There are two types of "voice" in writing...
~ AUTHOR VOICE or WRITING STYLE
Writing style is what identifies an author. Often referred to as 'voice', it's that sparkle every editor is looking for. It's the allusive something that gets you the response... "I know it when I see it."
If you're a beginning author...it's often the most frustrating rejection.
"Voice is the author's style, the quality that makes his or her writing unique, and which conveys the author's attitude, personality, and character; or. Voice is the characteristic speech and thought patterns of the narrator of a work of fiction." ~Voice in Fiction Writing
But along with everything about our business, writing style has to work. I personally write with short paragraphs, short chapters, and often use fragmented sentences. It doesn't work for everyone. But my fans enjoy it. I'd call that my style of writing, but my voice has a little bit more. Friends and fans have said there is a lot of humor in my stories. Even those about serial killers. I believe there is a hint of real-life sarcasm or Murphy's Law that happens in my stories.
At first I was told (by judges) that humor didn't mix with romantic suspense. It was a big no-no back in the day (I have to laugh looking at all the authors who excel at both). The true answer to this quandary is that ANYTHING goes AS LONG AS IT WORKS. Period. End of Story. (mic drop)
Once you find your style and have a hint of original sparkle...that's what fans will recognize and expect when they pick up one of your books.
How does this help judging?
STYLE / TECHNICAL:
Unique voice or strong writing style
Worth up to 5 points.
The answer here is totally and completely subjective. The five points depends on whether you (as a reader) see that "sparkle". If it's good story-telling then some type of good writing style is probably present.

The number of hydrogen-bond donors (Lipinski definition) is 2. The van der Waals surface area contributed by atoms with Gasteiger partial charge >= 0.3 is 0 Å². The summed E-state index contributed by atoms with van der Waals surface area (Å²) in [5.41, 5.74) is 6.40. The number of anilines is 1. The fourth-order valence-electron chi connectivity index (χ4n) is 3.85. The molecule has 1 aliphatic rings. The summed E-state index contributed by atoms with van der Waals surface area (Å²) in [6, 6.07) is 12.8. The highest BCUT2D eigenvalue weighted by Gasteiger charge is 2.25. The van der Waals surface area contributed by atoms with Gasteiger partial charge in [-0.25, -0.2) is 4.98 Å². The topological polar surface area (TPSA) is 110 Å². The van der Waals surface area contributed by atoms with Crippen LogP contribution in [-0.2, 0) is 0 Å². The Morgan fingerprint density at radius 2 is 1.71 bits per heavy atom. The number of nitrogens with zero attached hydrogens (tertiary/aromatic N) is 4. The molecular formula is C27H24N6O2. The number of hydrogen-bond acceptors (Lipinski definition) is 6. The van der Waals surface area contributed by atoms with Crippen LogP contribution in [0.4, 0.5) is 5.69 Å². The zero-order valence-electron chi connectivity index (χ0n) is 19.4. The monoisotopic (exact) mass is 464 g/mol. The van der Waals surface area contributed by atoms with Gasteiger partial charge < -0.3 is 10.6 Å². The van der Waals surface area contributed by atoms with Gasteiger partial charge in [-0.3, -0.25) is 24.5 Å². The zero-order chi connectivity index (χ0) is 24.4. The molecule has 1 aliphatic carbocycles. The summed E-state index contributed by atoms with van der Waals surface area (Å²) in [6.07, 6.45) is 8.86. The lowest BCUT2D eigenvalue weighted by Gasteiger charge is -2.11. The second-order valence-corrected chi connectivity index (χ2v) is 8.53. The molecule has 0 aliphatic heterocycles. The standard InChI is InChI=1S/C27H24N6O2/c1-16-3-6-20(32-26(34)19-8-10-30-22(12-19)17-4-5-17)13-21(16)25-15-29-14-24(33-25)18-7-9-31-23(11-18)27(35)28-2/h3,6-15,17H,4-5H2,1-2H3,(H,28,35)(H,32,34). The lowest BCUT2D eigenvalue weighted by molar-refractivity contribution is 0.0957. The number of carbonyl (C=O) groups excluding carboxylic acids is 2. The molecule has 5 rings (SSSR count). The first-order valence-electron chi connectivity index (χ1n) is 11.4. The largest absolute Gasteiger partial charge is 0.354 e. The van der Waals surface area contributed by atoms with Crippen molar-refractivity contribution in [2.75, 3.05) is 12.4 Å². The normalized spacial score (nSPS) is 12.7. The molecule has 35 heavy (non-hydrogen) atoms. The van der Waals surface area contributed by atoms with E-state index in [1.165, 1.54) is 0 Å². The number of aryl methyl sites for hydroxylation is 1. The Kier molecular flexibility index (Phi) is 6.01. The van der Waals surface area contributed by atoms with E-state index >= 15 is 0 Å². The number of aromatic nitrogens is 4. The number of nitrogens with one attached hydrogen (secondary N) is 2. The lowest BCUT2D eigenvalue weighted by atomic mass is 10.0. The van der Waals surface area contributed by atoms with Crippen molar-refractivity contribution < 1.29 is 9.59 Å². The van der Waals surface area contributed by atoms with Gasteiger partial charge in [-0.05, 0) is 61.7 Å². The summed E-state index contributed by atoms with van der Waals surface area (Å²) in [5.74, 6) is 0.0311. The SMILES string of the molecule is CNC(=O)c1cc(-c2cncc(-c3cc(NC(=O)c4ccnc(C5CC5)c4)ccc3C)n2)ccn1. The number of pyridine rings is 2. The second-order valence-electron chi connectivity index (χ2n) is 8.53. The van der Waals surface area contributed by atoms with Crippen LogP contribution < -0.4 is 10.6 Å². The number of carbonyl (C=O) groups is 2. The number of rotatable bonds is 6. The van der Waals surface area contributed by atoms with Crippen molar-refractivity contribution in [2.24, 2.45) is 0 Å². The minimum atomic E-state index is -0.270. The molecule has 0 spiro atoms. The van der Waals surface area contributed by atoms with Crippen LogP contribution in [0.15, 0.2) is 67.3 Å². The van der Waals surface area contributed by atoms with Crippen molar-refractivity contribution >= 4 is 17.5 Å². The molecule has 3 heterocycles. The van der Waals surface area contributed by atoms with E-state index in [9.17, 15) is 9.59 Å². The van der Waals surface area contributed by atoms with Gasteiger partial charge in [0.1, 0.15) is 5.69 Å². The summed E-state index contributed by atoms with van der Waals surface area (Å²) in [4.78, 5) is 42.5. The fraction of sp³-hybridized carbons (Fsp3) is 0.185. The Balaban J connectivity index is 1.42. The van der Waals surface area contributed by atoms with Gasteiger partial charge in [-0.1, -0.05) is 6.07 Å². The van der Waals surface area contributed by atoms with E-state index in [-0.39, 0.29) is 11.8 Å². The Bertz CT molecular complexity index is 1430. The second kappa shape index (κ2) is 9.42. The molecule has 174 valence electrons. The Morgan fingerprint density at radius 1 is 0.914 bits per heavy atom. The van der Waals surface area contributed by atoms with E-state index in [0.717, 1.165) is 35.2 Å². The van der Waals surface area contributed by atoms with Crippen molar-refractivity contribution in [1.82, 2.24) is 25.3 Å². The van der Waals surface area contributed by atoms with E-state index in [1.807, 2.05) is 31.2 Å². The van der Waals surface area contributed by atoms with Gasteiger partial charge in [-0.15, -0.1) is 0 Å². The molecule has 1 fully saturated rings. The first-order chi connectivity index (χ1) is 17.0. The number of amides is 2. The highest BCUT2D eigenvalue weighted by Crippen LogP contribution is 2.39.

~ CHARACTER VOICE
After an author pins down their own "voice" and writing style, each character they create should have their own word choice and unique sound. Guys talk differently than gals. Cowboys talk differently than New York businessmen. Et cetera, et cetera, et cetera. If all the characters sound the same in the entry, please note why and try to select phrasing from two characters for comparison.
Where is this on the score sheet?
The amount of points and questions may be unique to each category. It's usually worth 15 points with 3 questions. Please refer to:
- Judge Training 107-CHARACTERIZATION: http://bit.ly/GE_JT107_Characterization
OBSERVATION: I’ve judged entries in various contests where an author wrote “said he”, instead of “he said”. At first I would mark them down and explain the correct way. Then I found out in some countries “said he” is the correct way of writing. I still comment that in America it’s written ‘he said’ and editors and agents may see this as inexperience, but I understand other countries don’t write in the same format as we do. I don’t take off for it, and I tell them I’m not taking off for it. Have you come across this and how would you handle it? ~Great Expectation Judge
Bottom line? Is it a good story and does the style work in that story.
An author's style and voice are their own. But so is each story. The way a character thinks and acts in one book won't necessarily work in another. Same thing goes for readers...what one likes, another says maybe not so much. Basic grammar rules may be broken if they don't jar the reader from the story. They may even be used to tell a specific story in a specific way.
So authors may use different tags to identify different POVs or characters. But it has to work.
If it's a distraction, then it should be counted down, but please leave a comment about the distraction--not just the gramatical inconsistency.
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Most of the opinions on judging and interpreting the questions’ intent are my own words. I’ve been in the business over 15 years and have spoken to many authors, gathering information. A lot of the time when a question is asked, I go to authors who publish in that genre for advice. Please use your own expertise and experience, but keep our humble interpretations in mind.
~Thanks, Angi Morgan
Contributions and edits by Fenley Grant.
Additional help tips for judging all entries are available through our judge training on the blog. Articles, tips and references are always welcome.
Defining Author's Voice and Character's Voice in Literature by Ginny Wiehardt, Voice in Fiction